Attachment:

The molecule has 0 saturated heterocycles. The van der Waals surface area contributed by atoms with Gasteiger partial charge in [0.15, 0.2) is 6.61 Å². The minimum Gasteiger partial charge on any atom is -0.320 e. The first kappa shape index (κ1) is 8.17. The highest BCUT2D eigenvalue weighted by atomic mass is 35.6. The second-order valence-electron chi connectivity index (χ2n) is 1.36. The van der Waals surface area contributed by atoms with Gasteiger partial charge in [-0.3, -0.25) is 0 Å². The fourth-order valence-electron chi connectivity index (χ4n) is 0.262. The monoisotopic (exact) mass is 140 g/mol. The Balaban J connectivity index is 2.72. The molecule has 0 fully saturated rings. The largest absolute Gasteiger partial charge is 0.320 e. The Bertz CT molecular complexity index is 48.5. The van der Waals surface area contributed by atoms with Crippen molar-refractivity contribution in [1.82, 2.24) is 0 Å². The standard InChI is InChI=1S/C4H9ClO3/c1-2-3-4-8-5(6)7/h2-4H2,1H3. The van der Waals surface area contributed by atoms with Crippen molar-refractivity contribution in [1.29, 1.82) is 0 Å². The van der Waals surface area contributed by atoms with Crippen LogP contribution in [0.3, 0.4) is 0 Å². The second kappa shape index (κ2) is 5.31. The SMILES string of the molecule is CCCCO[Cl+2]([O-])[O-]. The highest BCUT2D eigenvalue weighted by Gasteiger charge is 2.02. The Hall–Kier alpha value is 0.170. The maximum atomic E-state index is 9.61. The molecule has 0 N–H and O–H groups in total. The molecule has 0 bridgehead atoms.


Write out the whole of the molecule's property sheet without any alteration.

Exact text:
The molecule has 0 saturated heterocycles. The van der Waals surface area contributed by atoms with Gasteiger partial charge in [0.15, 0.2) is 6.61 Å². The minimum Gasteiger partial charge on any atom is -0.320 e. The first kappa shape index (κ1) is 8.17. The highest BCUT2D eigenvalue weighted by atomic mass is 35.6. The second-order valence-electron chi connectivity index (χ2n) is 1.36. The van der Waals surface area contributed by atoms with Gasteiger partial charge in [-0.3, -0.25) is 0 Å². The fourth-order valence-electron chi connectivity index (χ4n) is 0.262. The monoisotopic (exact) mass is 140 g/mol. The Balaban J connectivity index is 2.72. The molecule has 0 fully saturated rings. The largest absolute Gasteiger partial charge is 0.320 e. The Bertz CT molecular complexity index is 48.5. The van der Waals surface area contributed by atoms with Crippen molar-refractivity contribution in [1.82, 2.24) is 0 Å². The standard InChI is InChI=1S/C4H9ClO3/c1-2-3-4-8-5(6)7/h2-4H2,1H3. The van der Waals surface area contributed by atoms with Crippen molar-refractivity contribution in [1.29, 1.82) is 0 Å². The van der Waals surface area contributed by atoms with Crippen LogP contribution in [0.3, 0.4) is 0 Å². The second kappa shape index (κ2) is 5.31. The SMILES string of the molecule is CCCCO[Cl+2]([O-])[O-]. The highest BCUT2D eigenvalue weighted by Gasteiger charge is 2.02. The Hall–Kier alpha value is 0.170. The maximum atomic E-state index is 9.61. The molecule has 0 N–H and O–H groups in total. The molecule has 0 bridgehead atoms.